The government has refused to remove international students from net migration figures, according to the latest reports.
Despite repeated calls from vice-chancellors, think tanks, business groups and MPs to remove overseas students from the migration figures, the government decided to stand firm on the issue, reiterating the fact that there is no cap on the number of foreign students who can study in Britain - but refusing to remove student migrants from the overall migration numbers.
It is this inclusion of students in the annual net migration target of “tens of thousands” that is leading to confusion around the issue. Many of those involved in the higher education sector have highlighted that the decision to continue to measure migration in this way is resulting in students being made to feel unwelcome in Britain – something that could cost the UK economy dearly in its international reputation.
Among the voices calling for students to be removed from the annual figures was the Commons Business, Innovation and Skills committee report on the issue. The report stated: “The inclusion of overseas students at accredited institutions in the overall total is misleading. Furthermore, it runs the risk of undermining a world class export market.”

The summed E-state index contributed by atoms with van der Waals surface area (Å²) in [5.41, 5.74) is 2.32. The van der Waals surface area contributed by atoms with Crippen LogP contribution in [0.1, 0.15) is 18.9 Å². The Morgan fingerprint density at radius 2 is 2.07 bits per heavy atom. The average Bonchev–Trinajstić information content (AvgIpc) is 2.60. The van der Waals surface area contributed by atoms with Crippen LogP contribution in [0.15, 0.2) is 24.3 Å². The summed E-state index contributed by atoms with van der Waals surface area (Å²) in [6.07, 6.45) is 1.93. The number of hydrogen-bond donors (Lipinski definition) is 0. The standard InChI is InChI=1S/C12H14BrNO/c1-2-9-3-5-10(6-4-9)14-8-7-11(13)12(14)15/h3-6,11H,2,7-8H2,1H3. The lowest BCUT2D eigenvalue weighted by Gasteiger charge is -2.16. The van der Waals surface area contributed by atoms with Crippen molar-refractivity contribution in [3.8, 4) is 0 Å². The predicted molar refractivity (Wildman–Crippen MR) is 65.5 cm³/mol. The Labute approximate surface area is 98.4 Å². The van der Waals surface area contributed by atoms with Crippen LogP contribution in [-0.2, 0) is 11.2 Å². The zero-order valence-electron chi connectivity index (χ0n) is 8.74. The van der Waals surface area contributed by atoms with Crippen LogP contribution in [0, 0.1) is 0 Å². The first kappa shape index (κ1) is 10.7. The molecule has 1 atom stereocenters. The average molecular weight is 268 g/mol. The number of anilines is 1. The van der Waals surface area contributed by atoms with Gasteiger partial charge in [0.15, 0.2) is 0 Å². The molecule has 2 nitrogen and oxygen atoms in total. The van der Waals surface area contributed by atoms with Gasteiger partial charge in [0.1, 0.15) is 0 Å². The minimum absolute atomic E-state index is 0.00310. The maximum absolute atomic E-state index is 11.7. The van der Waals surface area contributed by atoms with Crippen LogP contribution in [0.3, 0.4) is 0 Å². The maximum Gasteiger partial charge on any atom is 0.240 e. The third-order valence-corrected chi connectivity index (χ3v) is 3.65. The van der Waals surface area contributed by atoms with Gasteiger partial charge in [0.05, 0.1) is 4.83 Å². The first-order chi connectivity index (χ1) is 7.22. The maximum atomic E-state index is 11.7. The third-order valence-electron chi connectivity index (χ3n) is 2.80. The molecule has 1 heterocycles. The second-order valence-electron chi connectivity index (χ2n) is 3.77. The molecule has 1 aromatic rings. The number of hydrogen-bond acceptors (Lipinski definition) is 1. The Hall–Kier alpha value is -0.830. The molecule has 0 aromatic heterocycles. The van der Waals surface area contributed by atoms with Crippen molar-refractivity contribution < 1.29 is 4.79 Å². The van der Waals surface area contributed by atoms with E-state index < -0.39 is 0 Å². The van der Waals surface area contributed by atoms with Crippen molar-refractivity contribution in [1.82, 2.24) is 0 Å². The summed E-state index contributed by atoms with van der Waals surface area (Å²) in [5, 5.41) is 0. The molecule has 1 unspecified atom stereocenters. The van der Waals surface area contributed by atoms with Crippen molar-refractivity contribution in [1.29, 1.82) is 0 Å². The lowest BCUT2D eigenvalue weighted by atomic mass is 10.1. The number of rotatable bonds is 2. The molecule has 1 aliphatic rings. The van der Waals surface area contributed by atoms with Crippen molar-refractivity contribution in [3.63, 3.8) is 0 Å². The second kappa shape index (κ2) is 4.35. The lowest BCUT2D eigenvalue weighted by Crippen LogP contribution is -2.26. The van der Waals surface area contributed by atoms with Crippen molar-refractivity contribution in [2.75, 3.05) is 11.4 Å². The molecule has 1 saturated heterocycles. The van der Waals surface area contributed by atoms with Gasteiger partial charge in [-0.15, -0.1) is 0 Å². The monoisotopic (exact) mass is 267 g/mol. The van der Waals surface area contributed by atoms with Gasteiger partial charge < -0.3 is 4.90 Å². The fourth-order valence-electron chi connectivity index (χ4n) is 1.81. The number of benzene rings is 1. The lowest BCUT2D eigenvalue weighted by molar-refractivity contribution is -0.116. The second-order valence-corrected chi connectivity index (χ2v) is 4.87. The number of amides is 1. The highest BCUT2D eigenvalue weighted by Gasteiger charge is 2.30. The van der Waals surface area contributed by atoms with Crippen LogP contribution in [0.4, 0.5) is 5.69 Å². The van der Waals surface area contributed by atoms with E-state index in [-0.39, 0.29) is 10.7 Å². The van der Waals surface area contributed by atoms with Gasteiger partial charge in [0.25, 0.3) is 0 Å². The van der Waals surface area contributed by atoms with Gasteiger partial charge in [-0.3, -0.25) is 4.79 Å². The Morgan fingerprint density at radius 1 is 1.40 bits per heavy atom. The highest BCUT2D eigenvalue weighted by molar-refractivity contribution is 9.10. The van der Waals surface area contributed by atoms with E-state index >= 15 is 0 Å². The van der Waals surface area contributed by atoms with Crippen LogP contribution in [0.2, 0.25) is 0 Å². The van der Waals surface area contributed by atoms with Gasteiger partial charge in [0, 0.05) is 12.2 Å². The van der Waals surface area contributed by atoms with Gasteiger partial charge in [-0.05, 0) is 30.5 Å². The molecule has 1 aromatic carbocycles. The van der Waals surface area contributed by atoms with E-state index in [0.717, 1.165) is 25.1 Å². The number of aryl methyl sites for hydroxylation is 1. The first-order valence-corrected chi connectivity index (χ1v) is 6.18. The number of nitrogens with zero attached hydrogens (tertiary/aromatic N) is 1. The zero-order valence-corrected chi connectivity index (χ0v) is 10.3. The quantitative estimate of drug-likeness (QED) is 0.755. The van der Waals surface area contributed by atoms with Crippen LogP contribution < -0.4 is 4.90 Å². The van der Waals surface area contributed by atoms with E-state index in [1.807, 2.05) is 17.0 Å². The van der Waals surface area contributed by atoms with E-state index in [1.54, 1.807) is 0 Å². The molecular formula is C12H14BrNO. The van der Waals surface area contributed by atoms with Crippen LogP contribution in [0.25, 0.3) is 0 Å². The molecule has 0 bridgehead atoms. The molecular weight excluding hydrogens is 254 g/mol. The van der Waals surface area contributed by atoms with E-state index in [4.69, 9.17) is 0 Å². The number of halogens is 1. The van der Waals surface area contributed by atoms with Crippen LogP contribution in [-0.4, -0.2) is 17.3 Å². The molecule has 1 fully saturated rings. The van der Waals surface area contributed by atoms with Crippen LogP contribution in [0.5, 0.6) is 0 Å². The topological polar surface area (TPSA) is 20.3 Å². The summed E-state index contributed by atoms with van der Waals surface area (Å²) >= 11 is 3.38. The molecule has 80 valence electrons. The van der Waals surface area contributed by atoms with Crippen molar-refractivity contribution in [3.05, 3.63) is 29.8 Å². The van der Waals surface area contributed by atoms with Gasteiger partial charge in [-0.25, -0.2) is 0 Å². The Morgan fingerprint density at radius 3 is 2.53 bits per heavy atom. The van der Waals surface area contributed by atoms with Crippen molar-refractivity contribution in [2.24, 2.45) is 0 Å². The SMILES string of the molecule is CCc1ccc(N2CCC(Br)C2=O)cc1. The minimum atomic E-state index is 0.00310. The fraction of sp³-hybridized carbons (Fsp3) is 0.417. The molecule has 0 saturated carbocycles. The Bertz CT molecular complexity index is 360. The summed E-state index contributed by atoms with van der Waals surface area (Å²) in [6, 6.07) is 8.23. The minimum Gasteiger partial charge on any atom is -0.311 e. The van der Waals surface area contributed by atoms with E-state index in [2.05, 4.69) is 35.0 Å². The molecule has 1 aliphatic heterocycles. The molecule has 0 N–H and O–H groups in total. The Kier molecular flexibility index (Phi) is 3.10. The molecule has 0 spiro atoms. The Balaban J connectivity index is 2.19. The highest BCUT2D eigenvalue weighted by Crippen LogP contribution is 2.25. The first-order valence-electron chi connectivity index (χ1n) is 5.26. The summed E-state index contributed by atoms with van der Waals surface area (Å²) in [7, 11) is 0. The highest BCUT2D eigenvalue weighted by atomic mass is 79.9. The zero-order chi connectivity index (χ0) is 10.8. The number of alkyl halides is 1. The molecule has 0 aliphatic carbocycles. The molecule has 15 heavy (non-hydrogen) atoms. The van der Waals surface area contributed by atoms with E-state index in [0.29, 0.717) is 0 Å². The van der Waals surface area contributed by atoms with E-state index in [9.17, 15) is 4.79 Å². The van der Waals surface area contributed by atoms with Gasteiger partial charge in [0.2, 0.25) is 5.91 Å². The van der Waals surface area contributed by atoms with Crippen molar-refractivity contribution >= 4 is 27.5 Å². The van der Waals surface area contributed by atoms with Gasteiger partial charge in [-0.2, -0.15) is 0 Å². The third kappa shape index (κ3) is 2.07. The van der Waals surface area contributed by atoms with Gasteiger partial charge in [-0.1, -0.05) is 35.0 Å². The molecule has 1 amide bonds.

President of Universities UK, Eric Thomas, also demonstrated his frustration towards the government's decision, telling the BBC that the decision was “not justified by the evidence”.
He added: “The government's decision to ignore the recommendations of five parliamentary committees that students should not be included in the government's net migration target is disappointing.
"The more positive tone of the government's statement is important, but we also need action. We need the Home Office and the UK Border Agency to work constructively with universities to ensure that genuine international students are not discouraged from coming to the UK because of an unnecessarily obstructive visa system."